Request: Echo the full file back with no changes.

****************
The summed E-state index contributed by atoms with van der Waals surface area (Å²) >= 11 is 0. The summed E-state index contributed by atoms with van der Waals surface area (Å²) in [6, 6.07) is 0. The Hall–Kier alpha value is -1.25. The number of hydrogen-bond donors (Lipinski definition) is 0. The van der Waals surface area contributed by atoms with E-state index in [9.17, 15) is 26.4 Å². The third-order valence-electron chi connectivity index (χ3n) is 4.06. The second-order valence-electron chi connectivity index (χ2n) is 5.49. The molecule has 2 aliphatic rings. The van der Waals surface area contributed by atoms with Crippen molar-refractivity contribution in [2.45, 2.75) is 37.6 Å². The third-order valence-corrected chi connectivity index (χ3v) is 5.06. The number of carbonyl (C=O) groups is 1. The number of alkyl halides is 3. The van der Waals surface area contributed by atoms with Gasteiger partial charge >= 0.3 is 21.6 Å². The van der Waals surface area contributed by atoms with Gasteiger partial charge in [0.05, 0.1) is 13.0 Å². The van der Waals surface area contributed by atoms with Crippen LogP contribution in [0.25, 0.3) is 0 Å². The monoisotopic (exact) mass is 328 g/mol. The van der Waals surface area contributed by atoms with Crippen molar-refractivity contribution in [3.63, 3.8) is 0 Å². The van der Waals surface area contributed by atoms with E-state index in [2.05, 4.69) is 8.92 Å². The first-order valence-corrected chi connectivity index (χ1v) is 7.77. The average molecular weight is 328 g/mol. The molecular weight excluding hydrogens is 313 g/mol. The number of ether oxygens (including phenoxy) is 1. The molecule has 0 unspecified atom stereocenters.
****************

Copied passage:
The summed E-state index contributed by atoms with van der Waals surface area (Å²) >= 11 is 0. The summed E-state index contributed by atoms with van der Waals surface area (Å²) in [6, 6.07) is 0. The Hall–Kier alpha value is -1.25. The number of hydrogen-bond donors (Lipinski definition) is 0. The van der Waals surface area contributed by atoms with E-state index in [9.17, 15) is 26.4 Å². The third-order valence-electron chi connectivity index (χ3n) is 4.06. The second-order valence-electron chi connectivity index (χ2n) is 5.49. The molecule has 2 aliphatic rings. The van der Waals surface area contributed by atoms with Crippen molar-refractivity contribution in [2.45, 2.75) is 37.6 Å². The third-order valence-corrected chi connectivity index (χ3v) is 5.06. The number of carbonyl (C=O) groups is 1. The number of alkyl halides is 3. The van der Waals surface area contributed by atoms with Gasteiger partial charge >= 0.3 is 21.6 Å². The van der Waals surface area contributed by atoms with Gasteiger partial charge in [0.05, 0.1) is 13.0 Å². The van der Waals surface area contributed by atoms with Crippen LogP contribution in [0.25, 0.3) is 0 Å². The monoisotopic (exact) mass is 328 g/mol. The van der Waals surface area contributed by atoms with Crippen molar-refractivity contribution in [3.63, 3.8) is 0 Å². The van der Waals surface area contributed by atoms with E-state index in [2.05, 4.69) is 8.92 Å². The first-order valence-corrected chi connectivity index (χ1v) is 7.77. The average molecular weight is 328 g/mol. The molecular weight excluding hydrogens is 313 g/mol. The number of ether oxygens (including phenoxy) is 1. The molecule has 0 unspecified atom stereocenters.